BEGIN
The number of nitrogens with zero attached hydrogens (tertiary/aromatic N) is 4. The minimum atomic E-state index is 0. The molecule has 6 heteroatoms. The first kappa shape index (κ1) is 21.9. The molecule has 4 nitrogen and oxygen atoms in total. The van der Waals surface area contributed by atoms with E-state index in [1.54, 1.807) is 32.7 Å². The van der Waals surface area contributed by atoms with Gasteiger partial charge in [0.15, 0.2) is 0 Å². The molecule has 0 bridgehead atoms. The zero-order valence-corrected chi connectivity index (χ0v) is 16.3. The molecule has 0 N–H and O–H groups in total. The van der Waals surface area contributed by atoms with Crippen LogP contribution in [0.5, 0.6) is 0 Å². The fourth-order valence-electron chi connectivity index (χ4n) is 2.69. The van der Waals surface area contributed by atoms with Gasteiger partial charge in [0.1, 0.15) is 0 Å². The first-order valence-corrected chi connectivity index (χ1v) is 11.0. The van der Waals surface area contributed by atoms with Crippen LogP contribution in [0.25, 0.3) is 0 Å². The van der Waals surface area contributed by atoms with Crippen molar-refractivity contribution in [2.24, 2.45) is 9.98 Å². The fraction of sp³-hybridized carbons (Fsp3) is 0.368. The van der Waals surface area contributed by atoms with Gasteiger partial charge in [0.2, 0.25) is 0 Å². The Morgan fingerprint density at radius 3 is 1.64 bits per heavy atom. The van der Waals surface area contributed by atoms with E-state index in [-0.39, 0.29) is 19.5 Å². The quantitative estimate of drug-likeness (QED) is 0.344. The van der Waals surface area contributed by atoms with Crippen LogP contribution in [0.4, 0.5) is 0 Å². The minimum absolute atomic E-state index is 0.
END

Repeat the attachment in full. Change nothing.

The number of nitrogens with zero attached hydrogens (tertiary/aromatic N) is 4. The minimum atomic E-state index is 0. The molecule has 6 heteroatoms. The first kappa shape index (κ1) is 21.9. The molecule has 4 nitrogen and oxygen atoms in total. The van der Waals surface area contributed by atoms with E-state index in [1.54, 1.807) is 32.7 Å². The van der Waals surface area contributed by atoms with Gasteiger partial charge in [0.15, 0.2) is 0 Å². The molecule has 0 bridgehead atoms. The zero-order valence-corrected chi connectivity index (χ0v) is 16.3. The molecule has 0 N–H and O–H groups in total. The van der Waals surface area contributed by atoms with Crippen LogP contribution in [0.5, 0.6) is 0 Å². The fourth-order valence-electron chi connectivity index (χ4n) is 2.69. The van der Waals surface area contributed by atoms with Gasteiger partial charge in [0.1, 0.15) is 0 Å². The first-order valence-corrected chi connectivity index (χ1v) is 11.0. The van der Waals surface area contributed by atoms with Crippen LogP contribution in [0.25, 0.3) is 0 Å². The van der Waals surface area contributed by atoms with Crippen molar-refractivity contribution in [2.24, 2.45) is 9.98 Å². The fraction of sp³-hybridized carbons (Fsp3) is 0.368. The van der Waals surface area contributed by atoms with Gasteiger partial charge in [0.2, 0.25) is 0 Å². The Morgan fingerprint density at radius 3 is 1.64 bits per heavy atom. The van der Waals surface area contributed by atoms with E-state index in [-0.39, 0.29) is 19.5 Å². The quantitative estimate of drug-likeness (QED) is 0.344. The van der Waals surface area contributed by atoms with Crippen LogP contribution in [0.4, 0.5) is 0 Å². The minimum absolute atomic E-state index is 0.